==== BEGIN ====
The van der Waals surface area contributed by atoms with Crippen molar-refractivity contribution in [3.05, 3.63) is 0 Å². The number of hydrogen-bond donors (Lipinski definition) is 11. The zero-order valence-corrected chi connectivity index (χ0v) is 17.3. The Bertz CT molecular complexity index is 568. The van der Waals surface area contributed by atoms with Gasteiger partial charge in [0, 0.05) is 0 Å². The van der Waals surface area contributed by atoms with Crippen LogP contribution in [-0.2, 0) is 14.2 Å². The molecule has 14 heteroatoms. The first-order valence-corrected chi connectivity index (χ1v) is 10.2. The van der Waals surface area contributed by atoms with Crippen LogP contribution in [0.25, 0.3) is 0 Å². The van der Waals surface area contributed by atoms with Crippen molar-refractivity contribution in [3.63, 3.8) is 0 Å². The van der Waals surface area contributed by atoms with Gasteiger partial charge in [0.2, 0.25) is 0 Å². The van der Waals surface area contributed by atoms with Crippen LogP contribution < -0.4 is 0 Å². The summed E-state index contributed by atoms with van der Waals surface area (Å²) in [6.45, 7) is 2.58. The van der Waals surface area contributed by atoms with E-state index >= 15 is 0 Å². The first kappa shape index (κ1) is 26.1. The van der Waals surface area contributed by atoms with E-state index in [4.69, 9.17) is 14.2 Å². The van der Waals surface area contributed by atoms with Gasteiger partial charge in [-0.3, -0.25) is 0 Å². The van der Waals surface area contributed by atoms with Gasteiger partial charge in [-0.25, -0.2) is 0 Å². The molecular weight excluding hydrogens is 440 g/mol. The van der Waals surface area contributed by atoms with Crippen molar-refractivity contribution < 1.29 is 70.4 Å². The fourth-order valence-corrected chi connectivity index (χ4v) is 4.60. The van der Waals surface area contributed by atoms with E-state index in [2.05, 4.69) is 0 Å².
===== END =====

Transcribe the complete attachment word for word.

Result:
The van der Waals surface area contributed by atoms with Crippen molar-refractivity contribution in [3.05, 3.63) is 0 Å². The number of hydrogen-bond donors (Lipinski definition) is 11. The zero-order valence-corrected chi connectivity index (χ0v) is 17.3. The Bertz CT molecular complexity index is 568. The van der Waals surface area contributed by atoms with Gasteiger partial charge in [0, 0.05) is 0 Å². The van der Waals surface area contributed by atoms with Crippen LogP contribution in [-0.2, 0) is 14.2 Å². The molecule has 14 heteroatoms. The first-order valence-corrected chi connectivity index (χ1v) is 10.2. The van der Waals surface area contributed by atoms with Crippen LogP contribution in [0.25, 0.3) is 0 Å². The van der Waals surface area contributed by atoms with Crippen molar-refractivity contribution in [3.63, 3.8) is 0 Å². The van der Waals surface area contributed by atoms with Gasteiger partial charge in [0.2, 0.25) is 0 Å². The van der Waals surface area contributed by atoms with Crippen LogP contribution < -0.4 is 0 Å². The summed E-state index contributed by atoms with van der Waals surface area (Å²) in [6.45, 7) is 2.58. The van der Waals surface area contributed by atoms with E-state index >= 15 is 0 Å². The first kappa shape index (κ1) is 26.1. The van der Waals surface area contributed by atoms with E-state index in [4.69, 9.17) is 14.2 Å². The van der Waals surface area contributed by atoms with Gasteiger partial charge in [-0.3, -0.25) is 0 Å². The van der Waals surface area contributed by atoms with Gasteiger partial charge in [-0.25, -0.2) is 0 Å². The molecular weight excluding hydrogens is 440 g/mol. The van der Waals surface area contributed by atoms with Crippen molar-refractivity contribution < 1.29 is 70.4 Å². The fourth-order valence-corrected chi connectivity index (χ4v) is 4.60. The van der Waals surface area contributed by atoms with E-state index in [2.05, 4.69) is 0 Å².